How’s your life going? The University Senate wants to know.
The senate’s Student Affairs Committee is planning to conduct a university-wide quality of life survey of Columbia’s more than 28,000 students next semester. The survey is still being designed, but according to School of International and Public Affairs master’s student Aly Jiwani, the chair of SAC’s quality of life subcommittee, senators want to “get a general sense of student satisfaction with their quality of life while at Columbia.”
The survey will not assess student satisfaction with specific offices or services. Rather, Jiwani said, it will ask broad questions on about a dozen key topics: finances, housing, academics, health, family life, transportation, safety, libraries, space, fitness, career preparation, student life/clubs, and administration.
The idea of a university-wide survey was pitched last spring by then-SAC co-chairs Alex Frouman, CC ’12, and Adeel Ahamed, Business ’12. Jiwani said that the committee’s goal is to “get the minimal actionable data that would help us drive further investigations” on a few of the aforementioned topics, adding that senators hope to conduct the survey every two years.
“To do it every two years means we’ll consistently be able to compare the data longitudinally and see what’s becoming better and what’s becoming worse,” he said.
The Student Affairs Committee has partnered with researchers affiliated with the Business School’s Behavioral Research Lab to design the survey. The lab runs out of a basement office in Uris Hall, where graduate students, professors, and postdoctoral researchers run studies and collect data on social phenomena.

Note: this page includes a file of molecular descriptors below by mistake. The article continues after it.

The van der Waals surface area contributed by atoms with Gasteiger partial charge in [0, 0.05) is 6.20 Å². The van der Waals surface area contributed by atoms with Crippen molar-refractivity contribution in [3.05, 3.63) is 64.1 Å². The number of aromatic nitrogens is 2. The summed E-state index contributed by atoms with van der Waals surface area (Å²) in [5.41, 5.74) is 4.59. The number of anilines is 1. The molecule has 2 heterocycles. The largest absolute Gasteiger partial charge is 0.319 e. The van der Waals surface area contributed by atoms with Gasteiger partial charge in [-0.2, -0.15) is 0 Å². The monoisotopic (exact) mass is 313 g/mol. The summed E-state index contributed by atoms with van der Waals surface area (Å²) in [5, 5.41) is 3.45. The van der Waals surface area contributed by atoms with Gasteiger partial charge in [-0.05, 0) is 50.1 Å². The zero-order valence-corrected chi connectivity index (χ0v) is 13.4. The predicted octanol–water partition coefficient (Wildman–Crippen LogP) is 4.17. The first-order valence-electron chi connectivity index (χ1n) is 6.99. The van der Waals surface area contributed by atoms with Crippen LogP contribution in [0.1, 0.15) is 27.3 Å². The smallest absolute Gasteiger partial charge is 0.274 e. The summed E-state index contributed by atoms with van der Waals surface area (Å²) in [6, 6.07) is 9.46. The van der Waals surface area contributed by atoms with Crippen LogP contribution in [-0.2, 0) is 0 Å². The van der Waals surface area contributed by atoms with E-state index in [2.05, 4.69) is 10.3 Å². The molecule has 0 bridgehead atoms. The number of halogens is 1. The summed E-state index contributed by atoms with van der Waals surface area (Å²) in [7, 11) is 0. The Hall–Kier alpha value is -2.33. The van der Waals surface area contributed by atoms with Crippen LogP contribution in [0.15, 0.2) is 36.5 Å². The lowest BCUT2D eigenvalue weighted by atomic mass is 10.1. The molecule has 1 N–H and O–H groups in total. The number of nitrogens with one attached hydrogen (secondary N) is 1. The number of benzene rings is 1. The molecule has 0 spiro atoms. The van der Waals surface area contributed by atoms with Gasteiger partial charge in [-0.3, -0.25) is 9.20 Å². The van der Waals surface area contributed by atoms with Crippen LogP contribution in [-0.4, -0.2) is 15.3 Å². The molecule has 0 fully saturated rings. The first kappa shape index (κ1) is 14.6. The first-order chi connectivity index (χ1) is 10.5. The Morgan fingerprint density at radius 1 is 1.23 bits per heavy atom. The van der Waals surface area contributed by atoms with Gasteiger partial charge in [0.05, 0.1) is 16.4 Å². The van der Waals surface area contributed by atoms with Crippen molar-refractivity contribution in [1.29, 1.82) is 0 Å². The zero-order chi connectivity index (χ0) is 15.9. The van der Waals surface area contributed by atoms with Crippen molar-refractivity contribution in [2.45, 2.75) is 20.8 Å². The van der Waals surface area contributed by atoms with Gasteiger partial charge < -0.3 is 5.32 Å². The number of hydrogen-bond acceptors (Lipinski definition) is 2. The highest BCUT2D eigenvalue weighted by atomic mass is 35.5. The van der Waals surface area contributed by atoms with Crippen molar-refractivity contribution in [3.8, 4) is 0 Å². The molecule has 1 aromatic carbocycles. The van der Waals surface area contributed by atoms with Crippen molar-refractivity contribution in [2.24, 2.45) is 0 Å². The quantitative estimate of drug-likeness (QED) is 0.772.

“We’re helping with the design, making sure questions are not asked in a biased way,” said Ashley Martin, a doctoral student in the Business School’s management program and the research coordinator for the project. “We want to make sure things come across clear, concise, and interpretable to students.”
SAC is also working with the statistic department’s consulting service, which will analyze the data and help senators make sense of what it means.
The committee plans to start by sending the survey to a small group of students at the start of next semester, a pilot program that will allow it to revise the survey before sending it to the entire student body in April. Sending a survey to the entire student body won’t be easy, and SAC plans to work with Columbia University Information Technology, University President Lee Bollinger’s office, the Center of Institutional Research, Health Services, and professors from the Business School and the School of Social Work to coordinate distribution.
According to SAC co-chair Anjelica Kelly, this survey differs from quality of life surveys conducted recently by individual schools, including the School of General Studies and the School of Engineering and Applies Science, because “to date there has not been a comprehensive, campus-wide survey carried out to assess campus-wide quality of life at Columbia University.”
“We hope to capture student quality of life through qualitative and quantitative elements, and establish a baseline on a range of topics,” Kelly, a Business School student, said in an email. “We hope that the quality of life survey will last in perpetuity in order to serve as a benchmark to measure improvement or frustrations in the quality of life of all Columbia University students.”
While student experiences vary significantly depending on which school they attend, “we still contend that there are certain commonalities that we can survey,” Jiwani said. “The scope of the survey is broad. We’re not going to ask questions that only cater to specific sectors of the population.”